In our recent blog article, we looked at 5 reasons why Construction is a Risky Business.

Here we look at 5 ways to manage risks in Construction (AEC).

  • Construction is a commodity business, and Nike is in the shoe business. They are both commodity businesses. Nike has been successful by associating themselves with excellence. Most construction companies struggle to distinguish themselves from the competitor, so typically compete on price. We propose creating value to the client from the first day of Request for Tender(RFT) to handing over the keys. We are talking about truly understanding the Client’s end goal and delivering above expectations. That doesn’t mean delivering gold-plated toilet roll holders. This means how to make Client’s dollar go far throughout the journey. Optimising the design, to improve User Experience, reduce Maintenance Cost, and reduce life cycle cost. This will help with referrals and repeat customers. Because no client is going to Yellow Pages to advertise their next $100mil build.
  • Technical and Diverse Teams to look outside the box and push the boundaries. Our population is ageing. When the baby boomers go into retirement, it is going to create a void in the industry. So we need to build strong technical teams who can propel the business forward in years to come. We need Technical teams who have strong cognitive skills and are willing to learn from others. Lots of studies show diverse teams perform better. The industry need to accept people from different walks of life, in-house mathematicians, computers scientists and real Engineers. We need to look at alternatives to where one follows a prescriptive career path by studying construction management then cadet program, grad program, site engineer, project engineer, senior project engineer then Project Manager. Walk away from the mindset of engaging Contractors in an effort to de-risk, which is a short term strategy.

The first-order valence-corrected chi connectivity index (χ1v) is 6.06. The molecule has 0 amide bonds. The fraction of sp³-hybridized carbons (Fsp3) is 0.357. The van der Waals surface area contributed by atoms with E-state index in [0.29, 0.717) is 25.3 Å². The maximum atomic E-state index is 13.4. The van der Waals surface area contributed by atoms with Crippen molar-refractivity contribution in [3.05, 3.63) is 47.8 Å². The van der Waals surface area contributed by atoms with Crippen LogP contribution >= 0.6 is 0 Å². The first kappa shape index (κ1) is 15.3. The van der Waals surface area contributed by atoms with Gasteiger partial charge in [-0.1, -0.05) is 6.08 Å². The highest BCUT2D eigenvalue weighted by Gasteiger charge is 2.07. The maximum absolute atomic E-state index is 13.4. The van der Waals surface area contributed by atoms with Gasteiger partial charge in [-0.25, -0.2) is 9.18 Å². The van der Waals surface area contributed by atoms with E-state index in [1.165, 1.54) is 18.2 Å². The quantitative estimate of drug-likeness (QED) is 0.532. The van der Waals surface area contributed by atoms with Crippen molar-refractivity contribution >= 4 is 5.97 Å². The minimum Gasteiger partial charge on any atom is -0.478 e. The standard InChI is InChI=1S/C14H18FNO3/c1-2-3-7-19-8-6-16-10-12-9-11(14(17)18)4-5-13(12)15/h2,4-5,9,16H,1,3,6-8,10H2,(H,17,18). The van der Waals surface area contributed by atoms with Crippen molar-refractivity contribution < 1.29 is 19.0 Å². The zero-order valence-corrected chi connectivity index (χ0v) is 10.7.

• Some Clients and Contracts are just unreasonable. First things first, the Builders must assess the risk profile unique to each project. When a RFT come in, the build team must workshop the potential and risks and opportunities and continuously track it. Use the lessons learnt from the past jobs to augment the next project risk profile. Due diligence is key. Going back to our earlier points: If you are continually delivering value through a strong team, it creates a strong and deep mutual trust. When the time come to have a hard conversation, they will be reasonable. If the client has a reputation for being harsh, there is no point of expecting they are going to be different in your job. So walk away.
  • Technology can leap frog a company to the next level. But construction is people building buildings, not robots (at least for now) and Construction industry is known to set in their ways, and people don’t like change. We need to leverage technology to incremental improve the builds. That’s why diverse and technically capable teams are so important. They are innovators and early adaptors who truly understand the construction landscape. They are capable of evaluating the usability in construction. For example, when we built Tribus we tried to resolve a real problem. Check out our Blog here on challenges of technology adaptation in construction.
  • Heuristics, Cognitive Biases and Big data working together Build Better and Smarter. We discussed in our last article, weather allowances based on experience often goes wrong with recent weather events. There are millions of ways to schedule a typical construction project if all possibilities are considered (Taghaddos et al. 2012). So the team can run multiple scenarios to find the optimal project program where weather forecast, experiences, and technical parameters are inputs. This combination is hard to replicate by competitors.



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